It was a quiet morning at the Goathland bus shelter with the majority of traffic consisting of ewes and their lambs going about their business. This included lying in the middle of the road, fertilizing the common and staring incredulously at the humans standing in the bus queue. The staring matching finally ended when the 840 Coastliner double-decker arrived and whisked us (the humans that is) away to Whitby.
Over the years I’ve walked all of the coastal portion of the Cleveland Way from Staithes in the north to Scarborough in the south. Today I was walking one of my favourites sections, a 7-mile stretch from Whitby to Robin Hood’s Bay. I planned to visit Whitby later today and so I immediately crossed the bridge, headed through the old town and made my way up the 199 steps to Whitby Abbey, famous in its own right but all the more so when it became the setting for Bram Stoker‘s most famous novel, “Dracula”.
The Cleveland Way follows the cliff face and provides plenty of spectacular views of the rolling coastline. The only blight on the landscape is encountered one mile south of Whitby at the large caravan park at Saltwick Bay. I last walked this stretch in 1998 and I remember it then however it has grown a great deal since my last visit. The RV section is definitely new and there are many more static caravans than before. I’ve never understood the attraction of holidaying in the great outdoors when you’re crammed together in rows of buildings resembling barracks in a 21st century Prisoner of War camp. That being said there wouldn’t be so many of them if they weren’t popular so what do I know.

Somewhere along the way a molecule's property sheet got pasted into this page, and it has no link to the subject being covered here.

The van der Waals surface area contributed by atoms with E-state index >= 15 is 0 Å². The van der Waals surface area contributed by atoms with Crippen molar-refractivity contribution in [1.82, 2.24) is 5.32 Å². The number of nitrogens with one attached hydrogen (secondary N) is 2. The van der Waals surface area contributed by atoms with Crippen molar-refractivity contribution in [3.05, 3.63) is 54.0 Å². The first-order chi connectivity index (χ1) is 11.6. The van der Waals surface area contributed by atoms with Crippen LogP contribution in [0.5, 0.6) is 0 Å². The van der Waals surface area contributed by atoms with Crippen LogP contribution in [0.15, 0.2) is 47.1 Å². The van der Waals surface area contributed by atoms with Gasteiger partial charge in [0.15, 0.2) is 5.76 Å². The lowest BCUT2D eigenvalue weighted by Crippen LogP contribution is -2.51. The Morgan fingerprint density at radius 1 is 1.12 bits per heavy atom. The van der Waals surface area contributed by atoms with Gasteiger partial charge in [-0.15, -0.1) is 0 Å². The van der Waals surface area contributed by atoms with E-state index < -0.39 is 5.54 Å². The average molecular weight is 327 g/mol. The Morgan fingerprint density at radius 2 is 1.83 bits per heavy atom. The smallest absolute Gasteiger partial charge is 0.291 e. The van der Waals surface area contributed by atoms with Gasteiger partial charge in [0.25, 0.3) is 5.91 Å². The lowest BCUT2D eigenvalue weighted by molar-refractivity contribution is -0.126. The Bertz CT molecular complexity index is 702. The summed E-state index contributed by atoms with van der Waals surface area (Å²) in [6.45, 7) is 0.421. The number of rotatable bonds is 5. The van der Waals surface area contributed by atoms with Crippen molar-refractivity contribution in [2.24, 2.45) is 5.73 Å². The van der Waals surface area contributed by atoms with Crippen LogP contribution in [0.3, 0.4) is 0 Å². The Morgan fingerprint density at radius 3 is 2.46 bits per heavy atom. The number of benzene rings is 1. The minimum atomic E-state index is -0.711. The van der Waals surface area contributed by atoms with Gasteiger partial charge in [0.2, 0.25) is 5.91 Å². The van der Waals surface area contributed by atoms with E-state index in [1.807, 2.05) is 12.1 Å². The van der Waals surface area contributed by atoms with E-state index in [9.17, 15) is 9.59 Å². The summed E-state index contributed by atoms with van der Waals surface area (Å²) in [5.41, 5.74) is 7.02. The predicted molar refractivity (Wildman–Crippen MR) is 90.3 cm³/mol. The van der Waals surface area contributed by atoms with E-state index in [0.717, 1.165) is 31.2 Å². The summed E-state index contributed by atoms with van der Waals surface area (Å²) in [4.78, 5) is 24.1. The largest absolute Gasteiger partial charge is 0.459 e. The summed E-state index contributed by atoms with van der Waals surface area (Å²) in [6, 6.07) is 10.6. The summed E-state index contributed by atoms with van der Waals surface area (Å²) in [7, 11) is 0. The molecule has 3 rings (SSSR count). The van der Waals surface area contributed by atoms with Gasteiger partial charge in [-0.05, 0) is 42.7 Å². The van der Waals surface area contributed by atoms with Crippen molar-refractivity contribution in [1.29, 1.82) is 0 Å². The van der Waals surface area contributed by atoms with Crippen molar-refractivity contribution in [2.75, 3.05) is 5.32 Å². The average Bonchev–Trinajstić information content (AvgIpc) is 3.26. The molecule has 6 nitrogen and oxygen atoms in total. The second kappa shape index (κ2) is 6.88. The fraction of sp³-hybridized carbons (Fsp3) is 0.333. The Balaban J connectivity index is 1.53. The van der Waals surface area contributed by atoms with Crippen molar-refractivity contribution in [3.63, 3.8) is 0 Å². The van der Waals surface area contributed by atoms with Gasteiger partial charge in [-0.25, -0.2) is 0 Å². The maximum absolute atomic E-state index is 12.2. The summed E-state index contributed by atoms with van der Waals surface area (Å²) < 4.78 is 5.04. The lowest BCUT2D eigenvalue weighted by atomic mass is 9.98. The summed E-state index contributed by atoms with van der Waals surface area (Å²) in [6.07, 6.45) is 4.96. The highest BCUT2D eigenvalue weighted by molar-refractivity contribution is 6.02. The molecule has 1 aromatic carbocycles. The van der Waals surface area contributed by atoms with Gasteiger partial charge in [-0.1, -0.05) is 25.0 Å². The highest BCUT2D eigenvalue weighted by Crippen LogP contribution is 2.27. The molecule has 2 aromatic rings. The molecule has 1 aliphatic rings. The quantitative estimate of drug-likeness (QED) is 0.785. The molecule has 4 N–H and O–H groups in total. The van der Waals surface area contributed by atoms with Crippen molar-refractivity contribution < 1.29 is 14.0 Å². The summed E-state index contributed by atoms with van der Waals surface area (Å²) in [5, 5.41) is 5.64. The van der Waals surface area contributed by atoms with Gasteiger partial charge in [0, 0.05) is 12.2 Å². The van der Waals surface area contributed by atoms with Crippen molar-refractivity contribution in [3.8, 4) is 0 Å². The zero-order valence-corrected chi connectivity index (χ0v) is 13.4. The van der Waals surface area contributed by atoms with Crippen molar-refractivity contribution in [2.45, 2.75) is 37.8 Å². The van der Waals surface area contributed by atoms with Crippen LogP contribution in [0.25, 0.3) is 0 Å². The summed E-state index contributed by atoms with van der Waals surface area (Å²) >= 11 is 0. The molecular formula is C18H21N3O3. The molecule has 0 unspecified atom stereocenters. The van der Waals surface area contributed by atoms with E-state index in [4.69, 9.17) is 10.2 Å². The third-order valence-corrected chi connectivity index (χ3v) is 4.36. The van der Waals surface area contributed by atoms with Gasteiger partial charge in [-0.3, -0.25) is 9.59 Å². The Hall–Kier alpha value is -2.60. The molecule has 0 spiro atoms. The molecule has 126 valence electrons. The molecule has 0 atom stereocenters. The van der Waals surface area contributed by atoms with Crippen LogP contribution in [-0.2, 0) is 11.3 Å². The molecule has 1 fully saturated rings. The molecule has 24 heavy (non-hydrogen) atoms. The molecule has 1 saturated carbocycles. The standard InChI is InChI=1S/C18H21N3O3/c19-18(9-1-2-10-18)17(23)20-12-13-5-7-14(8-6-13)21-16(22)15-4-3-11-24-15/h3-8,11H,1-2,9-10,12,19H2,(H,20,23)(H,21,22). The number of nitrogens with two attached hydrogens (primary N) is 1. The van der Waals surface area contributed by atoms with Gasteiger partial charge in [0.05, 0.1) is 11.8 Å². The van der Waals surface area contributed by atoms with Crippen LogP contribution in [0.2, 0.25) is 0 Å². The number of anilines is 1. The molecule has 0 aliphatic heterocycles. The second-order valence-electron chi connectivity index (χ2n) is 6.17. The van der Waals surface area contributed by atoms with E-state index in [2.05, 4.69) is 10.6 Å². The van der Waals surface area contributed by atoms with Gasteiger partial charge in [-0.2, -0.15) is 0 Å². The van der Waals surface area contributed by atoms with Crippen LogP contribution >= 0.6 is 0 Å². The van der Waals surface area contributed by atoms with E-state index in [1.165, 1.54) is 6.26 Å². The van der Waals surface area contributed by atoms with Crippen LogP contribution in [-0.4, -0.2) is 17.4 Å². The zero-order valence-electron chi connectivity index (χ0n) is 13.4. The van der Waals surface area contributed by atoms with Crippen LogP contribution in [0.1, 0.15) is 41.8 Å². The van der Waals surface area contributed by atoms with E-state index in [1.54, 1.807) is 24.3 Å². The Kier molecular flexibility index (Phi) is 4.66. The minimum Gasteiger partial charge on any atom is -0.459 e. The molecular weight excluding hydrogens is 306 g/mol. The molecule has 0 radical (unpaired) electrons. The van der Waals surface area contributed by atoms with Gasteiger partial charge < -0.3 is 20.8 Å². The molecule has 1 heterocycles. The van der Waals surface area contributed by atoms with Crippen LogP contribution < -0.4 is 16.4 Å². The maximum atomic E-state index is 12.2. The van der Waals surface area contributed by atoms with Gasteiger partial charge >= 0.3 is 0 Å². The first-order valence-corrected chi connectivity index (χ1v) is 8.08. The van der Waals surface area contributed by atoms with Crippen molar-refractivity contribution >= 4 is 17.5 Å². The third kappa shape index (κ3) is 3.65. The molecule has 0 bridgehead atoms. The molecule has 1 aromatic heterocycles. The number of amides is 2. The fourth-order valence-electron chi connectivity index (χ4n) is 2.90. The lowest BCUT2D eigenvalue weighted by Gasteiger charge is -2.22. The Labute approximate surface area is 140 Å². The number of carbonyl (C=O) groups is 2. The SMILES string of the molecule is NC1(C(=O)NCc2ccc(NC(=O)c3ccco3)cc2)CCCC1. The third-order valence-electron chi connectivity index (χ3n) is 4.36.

The footpath between Whitby and Saltwick Bay was fairly busy but the foot traffic tapered off considerably after that and I likely passed no more than a dozen walkers on my three hour walk to Robin Hoods Bay. The views were as stunning as ever and the walk was very pleasant on this overcast, mild and extremely calm day.
One fact that won’t escape anyone’s attention is the how erosion is effecting the coastline, the footpath and the farms that border it. I saw signs of several recent landslips including one about two-thirds of the way along that required a diversion through a field. Unfortunately for the lady and her dog walking ahead of me the field in question was full of very curious steers. She was forced to take a longer detour but I managed to talk the cattle into moving back a foot or two so that I could climb over the stile. They then followed me down to the other stile where I rejoined the Cleveland Way. The diversion was obviously the most interesting thing to happen to these bovines in quite some time.
The route includes it’s share of ups and downs, often involving stone stairs, but it’s gentler than I remember. Perhaps this is because I now have the South West Coast Path as a reference point. The fields and hedges included a lot of wildflowers and as I neared Robin Hoods Bay the skies began to clear. The sun was shining properly when I began the very steep descent into Robin Hoods Bay.
It was the Friday afternoon before the bank holiday weekend and so visitors were beginning to stream into the village, towing caravans or emptying car loads of supplies into their holiday cottages. I enjoyed a pint at the Ye Dolphin pub and the landlord mentioned they were expecting the onslaught to begin in earnest around supper time.
I had a brief nose around the village and then climbed back up the village to catch my bus back to Whitby. The 5-mile journey took ten minutes and cost £4.20 which I thought was a bit pricey. I’ve taken a lot of buses on this trip and this was by far the most expensive considering the distance travelled. For example my 20-minute “school bus” rail journey yesterday cost £3.50 while my return ticket from Whitby to Goathland cost £6.90 (and a few days later I spent £11.80 on a 3-hour bus journey from Goathland to Leeds).
I spent a couple of hours exploring Whitby and enjoying some chips from the Magpie Cafe. The sunny breakwater was the perfect place to sit and stare up at the Abbey ruins while watching the boats come and go out of the busy harbour.